Is Britain’s Security Council Seat In Jeopardy?

Elaine Teng takes the question seriously:

Strictly speaking, the Scottish referendum should not affect Britain’s Security Council seat, but reform of the U.N. is increasingly in the air. Currently, there are five permanent Security Council members who hold veto power (the U.S., France, the U.K., Russia, and China), and ten rotating members elected by the General Assembly to serve two-year terms. There’s a general consensus that the Council should be expanded to 20-25 permanent members, but that’s when things start to get tricky. Which countries should join? India, a nuclear power home to a fifth of the world’s population? Germany and Japan, two of the world’s largest economic powers who contribute more to the U.N. budget than any country other than the U.S.? Nigeria, to give Africa a seat and correct the skew of power towards Western countries? Should France and Britain’s seats be combined into a single European seat to better accommodate the changing political realities?

Independence could accelerate these conversations, especially since the Scottish referendum comes just two days after the opening of the U.N.’s General Assembly on Tuesday. Should Scotland become independent, the position of the new, much smaller Britain on the Security Council might be called in to question. (An independent Scotland would apply for U.N. membership, a process that should be relatively smooth and straightforward.)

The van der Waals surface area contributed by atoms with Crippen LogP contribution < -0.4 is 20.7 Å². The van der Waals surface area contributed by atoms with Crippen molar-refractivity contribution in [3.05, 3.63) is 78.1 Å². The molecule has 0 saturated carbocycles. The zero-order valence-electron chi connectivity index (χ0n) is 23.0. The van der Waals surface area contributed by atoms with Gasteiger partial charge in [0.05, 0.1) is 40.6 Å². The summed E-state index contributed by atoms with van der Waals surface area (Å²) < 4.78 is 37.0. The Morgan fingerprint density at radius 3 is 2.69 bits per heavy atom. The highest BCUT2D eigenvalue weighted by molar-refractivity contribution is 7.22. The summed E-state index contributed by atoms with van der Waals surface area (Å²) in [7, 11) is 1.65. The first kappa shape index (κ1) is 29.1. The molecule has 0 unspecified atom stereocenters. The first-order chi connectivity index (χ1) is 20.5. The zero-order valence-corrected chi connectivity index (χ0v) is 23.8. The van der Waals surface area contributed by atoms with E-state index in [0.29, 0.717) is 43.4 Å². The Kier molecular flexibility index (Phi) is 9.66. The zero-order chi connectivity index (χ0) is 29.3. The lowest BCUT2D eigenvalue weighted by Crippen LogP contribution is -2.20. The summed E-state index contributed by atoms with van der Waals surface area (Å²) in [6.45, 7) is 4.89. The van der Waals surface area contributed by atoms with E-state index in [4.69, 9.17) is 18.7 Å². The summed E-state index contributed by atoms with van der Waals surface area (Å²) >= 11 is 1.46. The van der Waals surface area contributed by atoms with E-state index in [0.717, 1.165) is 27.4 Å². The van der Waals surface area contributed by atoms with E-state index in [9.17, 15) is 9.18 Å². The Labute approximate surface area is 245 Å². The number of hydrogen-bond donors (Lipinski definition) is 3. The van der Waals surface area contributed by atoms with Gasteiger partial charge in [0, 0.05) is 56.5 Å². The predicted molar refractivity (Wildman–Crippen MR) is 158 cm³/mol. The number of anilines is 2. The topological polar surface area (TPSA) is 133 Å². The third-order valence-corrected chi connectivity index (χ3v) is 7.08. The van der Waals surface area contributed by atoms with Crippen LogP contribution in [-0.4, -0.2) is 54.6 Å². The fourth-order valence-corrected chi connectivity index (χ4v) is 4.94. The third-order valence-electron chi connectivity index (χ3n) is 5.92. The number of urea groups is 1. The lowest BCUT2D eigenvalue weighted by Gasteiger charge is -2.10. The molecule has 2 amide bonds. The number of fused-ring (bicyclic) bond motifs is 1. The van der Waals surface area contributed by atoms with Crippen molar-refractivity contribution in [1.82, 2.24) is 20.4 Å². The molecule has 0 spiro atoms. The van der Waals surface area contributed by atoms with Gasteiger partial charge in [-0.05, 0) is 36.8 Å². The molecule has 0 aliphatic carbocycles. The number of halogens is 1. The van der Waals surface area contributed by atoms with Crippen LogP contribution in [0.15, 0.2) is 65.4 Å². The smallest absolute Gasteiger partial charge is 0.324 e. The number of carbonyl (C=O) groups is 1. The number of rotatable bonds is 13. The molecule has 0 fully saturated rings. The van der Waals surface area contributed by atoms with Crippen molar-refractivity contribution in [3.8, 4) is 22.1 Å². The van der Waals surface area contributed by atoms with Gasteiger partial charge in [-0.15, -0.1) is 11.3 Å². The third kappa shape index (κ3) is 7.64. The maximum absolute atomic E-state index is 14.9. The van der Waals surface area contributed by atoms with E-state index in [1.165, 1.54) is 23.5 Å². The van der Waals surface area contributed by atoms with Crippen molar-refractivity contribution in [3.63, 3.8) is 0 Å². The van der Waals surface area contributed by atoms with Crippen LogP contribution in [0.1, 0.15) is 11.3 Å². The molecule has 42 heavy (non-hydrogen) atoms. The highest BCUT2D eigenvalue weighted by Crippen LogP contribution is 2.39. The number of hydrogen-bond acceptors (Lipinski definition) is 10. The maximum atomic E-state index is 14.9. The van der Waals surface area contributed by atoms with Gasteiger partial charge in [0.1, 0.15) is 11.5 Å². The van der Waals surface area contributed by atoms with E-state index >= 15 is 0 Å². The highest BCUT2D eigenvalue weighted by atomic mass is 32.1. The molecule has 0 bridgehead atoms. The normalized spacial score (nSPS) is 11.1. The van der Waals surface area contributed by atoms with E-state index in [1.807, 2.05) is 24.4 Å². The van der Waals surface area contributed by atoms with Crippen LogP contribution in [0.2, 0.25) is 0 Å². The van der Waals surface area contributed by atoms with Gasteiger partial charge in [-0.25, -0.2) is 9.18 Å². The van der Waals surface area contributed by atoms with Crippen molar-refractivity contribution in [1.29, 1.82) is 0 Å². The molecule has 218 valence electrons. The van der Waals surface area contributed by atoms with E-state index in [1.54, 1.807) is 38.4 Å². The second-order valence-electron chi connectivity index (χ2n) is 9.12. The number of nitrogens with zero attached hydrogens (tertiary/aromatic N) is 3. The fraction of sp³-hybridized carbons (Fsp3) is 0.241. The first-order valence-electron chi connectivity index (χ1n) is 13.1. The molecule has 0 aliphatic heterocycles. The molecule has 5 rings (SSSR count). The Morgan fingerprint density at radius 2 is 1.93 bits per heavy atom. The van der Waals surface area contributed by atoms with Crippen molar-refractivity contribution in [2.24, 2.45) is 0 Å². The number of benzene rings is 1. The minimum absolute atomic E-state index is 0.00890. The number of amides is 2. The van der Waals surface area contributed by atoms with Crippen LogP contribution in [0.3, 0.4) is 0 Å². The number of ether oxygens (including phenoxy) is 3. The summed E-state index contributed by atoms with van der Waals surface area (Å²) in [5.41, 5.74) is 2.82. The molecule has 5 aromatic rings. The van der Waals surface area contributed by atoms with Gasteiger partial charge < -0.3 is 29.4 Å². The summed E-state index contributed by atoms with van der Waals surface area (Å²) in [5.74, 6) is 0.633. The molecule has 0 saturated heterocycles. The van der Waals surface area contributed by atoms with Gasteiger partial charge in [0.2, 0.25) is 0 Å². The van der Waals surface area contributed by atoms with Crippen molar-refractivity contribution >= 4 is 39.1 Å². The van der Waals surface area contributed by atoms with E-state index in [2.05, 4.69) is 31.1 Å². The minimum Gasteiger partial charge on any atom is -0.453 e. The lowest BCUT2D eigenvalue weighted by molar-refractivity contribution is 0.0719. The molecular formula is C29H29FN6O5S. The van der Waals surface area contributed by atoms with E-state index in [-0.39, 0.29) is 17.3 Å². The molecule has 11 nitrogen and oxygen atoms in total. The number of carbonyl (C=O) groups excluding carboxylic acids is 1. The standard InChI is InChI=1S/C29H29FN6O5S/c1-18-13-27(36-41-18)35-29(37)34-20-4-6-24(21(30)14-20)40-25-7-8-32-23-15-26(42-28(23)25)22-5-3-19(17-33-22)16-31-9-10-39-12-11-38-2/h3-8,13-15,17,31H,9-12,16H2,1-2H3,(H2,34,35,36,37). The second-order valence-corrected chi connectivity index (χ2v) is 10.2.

Stewart M. Patrick dismisses such speculation:

This is not going to happen. The near-certain outcome, if the Scots unwisely choose to go it alone, is that the authorities in Edinburgh will immediately recognize the UK government’s UNSC claim. A newly independent but closely integrated Scotland has everything to lose and nothing to gain by disputing the UK’s permanent seat. (Nationalism may be “political romanticism,” in Isaiah Berlin’s words, but even the most starry-eyed Scots understand that a country of fewer than six million has no permanent slot on the UNSC). Perhaps more surprisingly, the attitude of the remaining permanent four UNSC members will be identical: they will quickly recognize the rump United Kingdom as the state entitled to permanent membership.